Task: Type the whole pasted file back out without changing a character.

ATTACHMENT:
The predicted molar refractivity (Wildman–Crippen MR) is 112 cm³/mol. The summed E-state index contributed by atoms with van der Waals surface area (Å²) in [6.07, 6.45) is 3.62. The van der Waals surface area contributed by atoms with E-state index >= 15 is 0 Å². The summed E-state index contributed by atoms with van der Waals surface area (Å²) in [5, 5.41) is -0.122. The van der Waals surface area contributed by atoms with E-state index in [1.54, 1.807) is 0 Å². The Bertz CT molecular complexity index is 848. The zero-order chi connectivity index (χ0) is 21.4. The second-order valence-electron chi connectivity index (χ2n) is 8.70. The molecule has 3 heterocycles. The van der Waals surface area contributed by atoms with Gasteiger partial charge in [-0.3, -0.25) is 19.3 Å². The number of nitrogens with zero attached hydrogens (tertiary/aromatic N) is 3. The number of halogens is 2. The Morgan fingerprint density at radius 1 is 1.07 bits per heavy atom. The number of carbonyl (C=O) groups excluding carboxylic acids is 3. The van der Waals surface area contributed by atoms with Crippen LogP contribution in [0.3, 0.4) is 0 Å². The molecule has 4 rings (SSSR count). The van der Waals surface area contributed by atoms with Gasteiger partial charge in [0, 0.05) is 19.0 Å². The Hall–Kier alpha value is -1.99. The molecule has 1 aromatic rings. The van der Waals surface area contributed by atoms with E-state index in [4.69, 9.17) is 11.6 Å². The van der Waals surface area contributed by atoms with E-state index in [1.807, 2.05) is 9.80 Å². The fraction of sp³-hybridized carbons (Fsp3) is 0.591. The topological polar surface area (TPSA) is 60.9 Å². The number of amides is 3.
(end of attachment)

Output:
The predicted molar refractivity (Wildman–Crippen MR) is 112 cm³/mol. The summed E-state index contributed by atoms with van der Waals surface area (Å²) in [6.07, 6.45) is 3.62. The van der Waals surface area contributed by atoms with E-state index >= 15 is 0 Å². The summed E-state index contributed by atoms with van der Waals surface area (Å²) in [5, 5.41) is -0.122. The van der Waals surface area contributed by atoms with E-state index in [1.54, 1.807) is 0 Å². The Bertz CT molecular complexity index is 848. The zero-order chi connectivity index (χ0) is 21.4. The second-order valence-electron chi connectivity index (χ2n) is 8.70. The molecule has 3 heterocycles. The van der Waals surface area contributed by atoms with Gasteiger partial charge in [-0.3, -0.25) is 19.3 Å². The number of nitrogens with zero attached hydrogens (tertiary/aromatic N) is 3. The number of halogens is 2. The Morgan fingerprint density at radius 1 is 1.07 bits per heavy atom. The number of carbonyl (C=O) groups excluding carboxylic acids is 3. The van der Waals surface area contributed by atoms with Crippen LogP contribution in [0.3, 0.4) is 0 Å². The molecule has 4 rings (SSSR count). The van der Waals surface area contributed by atoms with Gasteiger partial charge in [0, 0.05) is 19.0 Å². The Hall–Kier alpha value is -1.99. The molecule has 1 aromatic rings. The van der Waals surface area contributed by atoms with E-state index in [4.69, 9.17) is 11.6 Å². The van der Waals surface area contributed by atoms with E-state index in [1.807, 2.05) is 9.80 Å². The fraction of sp³-hybridized carbons (Fsp3) is 0.591. The topological polar surface area (TPSA) is 60.9 Å². The number of amides is 3.